“I want to build and fly my own airplane,” said Runn Aunopas, a 6-year-old boy with the hidden skills needed for making. The maker movement relates to people employing do-it-yourself (DIY) and do-it-with-others (DIWO) techniques and processes to build technology items. Runn joined an activity at the Kid Makers booth organized by the National Science Museum (NSM), an outgrowth of collaboration between NSM, New York Hall of Science and the Chevron Enjoy Science Project by Kenan Institute Asia. He enjoyed making Automota, an invention that can move forward using a rotational force. This activity helped develop all essential maker skills, as children were given opportunities to think about assembling parts, analyze how things work, solve problems, and use their creativity to decorate their inventions.
Although Runn might be too young to know what being a maker means, he had a great time learning from his invention. His mother took him to the two previous editions of the Mini Maker Faire in 2016 and 2017. He loved the play-based learning presented at the previous events, and he was happy to bring his new inventions home. This year Runn asked his parents to take him to the event again, and they were supportive. His parents appreciated giving him the opportunity to develop skills that are not available in ordinary classrooms.
“Today I had a wonderful time with Automota. I drew pictures, folded and cut papers, and assembled the wood and the box. When I finished this, I tried to rotate my Automota, but it did not work. So I had to remake it two or three times until it worked. I am so pleased that I could do it because it means I can be a maker,” Runn said with excitement. “Next year I will definitely come here again. I want the event to have an airplane making activity. I want to make an airplane and learn how it flies. I will build a unique airplane that is different from many others in the world. If I can make it, I will teach my friends to make airplanes, too,” he added.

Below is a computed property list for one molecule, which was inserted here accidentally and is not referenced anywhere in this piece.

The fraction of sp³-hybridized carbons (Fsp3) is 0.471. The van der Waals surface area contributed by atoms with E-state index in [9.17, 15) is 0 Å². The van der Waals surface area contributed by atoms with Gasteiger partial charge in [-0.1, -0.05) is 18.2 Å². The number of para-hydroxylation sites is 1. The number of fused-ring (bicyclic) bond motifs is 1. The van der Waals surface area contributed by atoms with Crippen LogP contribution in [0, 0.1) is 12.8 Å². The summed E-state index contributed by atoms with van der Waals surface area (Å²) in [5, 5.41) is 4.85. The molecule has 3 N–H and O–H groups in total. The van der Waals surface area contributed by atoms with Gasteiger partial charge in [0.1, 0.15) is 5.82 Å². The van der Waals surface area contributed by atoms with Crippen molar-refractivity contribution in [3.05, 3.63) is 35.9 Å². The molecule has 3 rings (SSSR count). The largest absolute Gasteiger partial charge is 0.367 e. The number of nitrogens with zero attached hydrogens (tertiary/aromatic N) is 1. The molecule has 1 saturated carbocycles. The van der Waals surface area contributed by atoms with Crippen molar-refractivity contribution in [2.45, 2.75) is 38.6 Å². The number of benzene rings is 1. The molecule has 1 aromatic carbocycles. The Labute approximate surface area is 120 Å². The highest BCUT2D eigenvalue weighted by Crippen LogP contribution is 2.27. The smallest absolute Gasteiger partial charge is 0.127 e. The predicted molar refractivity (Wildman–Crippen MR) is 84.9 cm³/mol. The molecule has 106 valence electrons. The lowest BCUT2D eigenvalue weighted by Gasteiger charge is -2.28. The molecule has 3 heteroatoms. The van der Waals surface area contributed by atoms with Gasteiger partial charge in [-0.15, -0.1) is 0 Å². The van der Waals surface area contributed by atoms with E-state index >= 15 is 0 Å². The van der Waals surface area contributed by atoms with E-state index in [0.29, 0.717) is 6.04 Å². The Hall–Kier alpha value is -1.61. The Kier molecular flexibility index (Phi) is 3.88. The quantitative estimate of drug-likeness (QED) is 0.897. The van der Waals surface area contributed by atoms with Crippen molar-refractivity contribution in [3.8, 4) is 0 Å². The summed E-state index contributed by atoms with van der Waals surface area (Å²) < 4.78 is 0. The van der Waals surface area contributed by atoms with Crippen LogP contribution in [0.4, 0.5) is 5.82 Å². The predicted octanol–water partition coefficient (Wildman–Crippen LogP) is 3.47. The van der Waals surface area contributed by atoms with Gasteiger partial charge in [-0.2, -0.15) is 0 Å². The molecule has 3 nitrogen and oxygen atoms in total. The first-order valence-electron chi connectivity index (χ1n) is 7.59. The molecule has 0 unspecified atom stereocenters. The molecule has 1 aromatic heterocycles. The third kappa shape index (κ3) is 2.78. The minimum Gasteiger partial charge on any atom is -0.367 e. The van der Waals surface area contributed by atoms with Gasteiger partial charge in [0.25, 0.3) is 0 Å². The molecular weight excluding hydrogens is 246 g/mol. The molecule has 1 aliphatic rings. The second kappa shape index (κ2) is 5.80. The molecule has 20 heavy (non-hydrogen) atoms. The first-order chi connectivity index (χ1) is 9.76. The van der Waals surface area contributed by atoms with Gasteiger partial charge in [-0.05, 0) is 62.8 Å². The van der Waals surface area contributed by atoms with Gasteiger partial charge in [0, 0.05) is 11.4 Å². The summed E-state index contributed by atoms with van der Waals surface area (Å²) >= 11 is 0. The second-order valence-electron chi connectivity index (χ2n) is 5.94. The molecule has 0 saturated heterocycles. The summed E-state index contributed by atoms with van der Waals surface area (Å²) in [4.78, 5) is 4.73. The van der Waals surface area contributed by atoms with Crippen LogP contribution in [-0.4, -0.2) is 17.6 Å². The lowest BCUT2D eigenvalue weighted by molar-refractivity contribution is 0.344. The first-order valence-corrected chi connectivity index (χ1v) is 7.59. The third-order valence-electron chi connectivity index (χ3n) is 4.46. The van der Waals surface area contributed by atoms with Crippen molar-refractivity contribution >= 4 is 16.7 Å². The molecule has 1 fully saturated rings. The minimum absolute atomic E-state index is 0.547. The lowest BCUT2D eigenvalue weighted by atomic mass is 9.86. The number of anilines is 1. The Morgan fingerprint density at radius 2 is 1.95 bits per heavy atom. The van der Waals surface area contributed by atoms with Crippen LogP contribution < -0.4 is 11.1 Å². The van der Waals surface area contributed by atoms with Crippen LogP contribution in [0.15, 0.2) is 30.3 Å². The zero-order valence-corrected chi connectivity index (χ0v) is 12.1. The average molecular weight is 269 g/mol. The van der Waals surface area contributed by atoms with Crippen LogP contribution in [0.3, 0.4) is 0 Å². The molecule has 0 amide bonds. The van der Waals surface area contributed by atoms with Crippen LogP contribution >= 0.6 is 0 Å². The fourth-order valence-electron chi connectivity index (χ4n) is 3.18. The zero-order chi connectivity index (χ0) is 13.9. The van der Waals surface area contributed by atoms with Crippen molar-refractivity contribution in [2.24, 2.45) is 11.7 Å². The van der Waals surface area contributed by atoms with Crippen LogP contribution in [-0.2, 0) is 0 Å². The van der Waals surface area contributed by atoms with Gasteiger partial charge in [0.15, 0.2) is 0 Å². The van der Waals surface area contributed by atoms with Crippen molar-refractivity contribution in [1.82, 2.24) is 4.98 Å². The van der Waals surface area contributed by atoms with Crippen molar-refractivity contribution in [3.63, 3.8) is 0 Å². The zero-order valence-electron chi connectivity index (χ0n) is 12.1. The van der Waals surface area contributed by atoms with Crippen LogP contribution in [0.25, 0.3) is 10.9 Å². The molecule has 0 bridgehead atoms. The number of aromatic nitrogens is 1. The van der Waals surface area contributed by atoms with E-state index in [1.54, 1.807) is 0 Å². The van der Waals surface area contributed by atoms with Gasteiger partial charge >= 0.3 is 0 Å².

Runn’s mother also shared her thoughts about this year’s Maker Faire. “I bring Runn to join this event every year because I want him to do activities to practice his thinking, analyzing, experimenting and problem-solving skills,” she said. “It is also great for him to meet new friends. I used to take him to attend music classes and play sports. When we joined the Mini Maker Faire in the first year, I realized that I should reconsider activities for my child. After the event, I saw positive changes regarding his creativity; he was able to make new things using unwanted items. Sometimes it worked and sometimes it did not, but the important thing was he enjoyed and was able to learn from it. As a mother who wants her child to grow up to have great opportunities, gaining essential life skills is as crucial as achieving academic excellence, and the Maker Faire activities effectively meet these needs.”
Learn more about the Enjoy Science Project.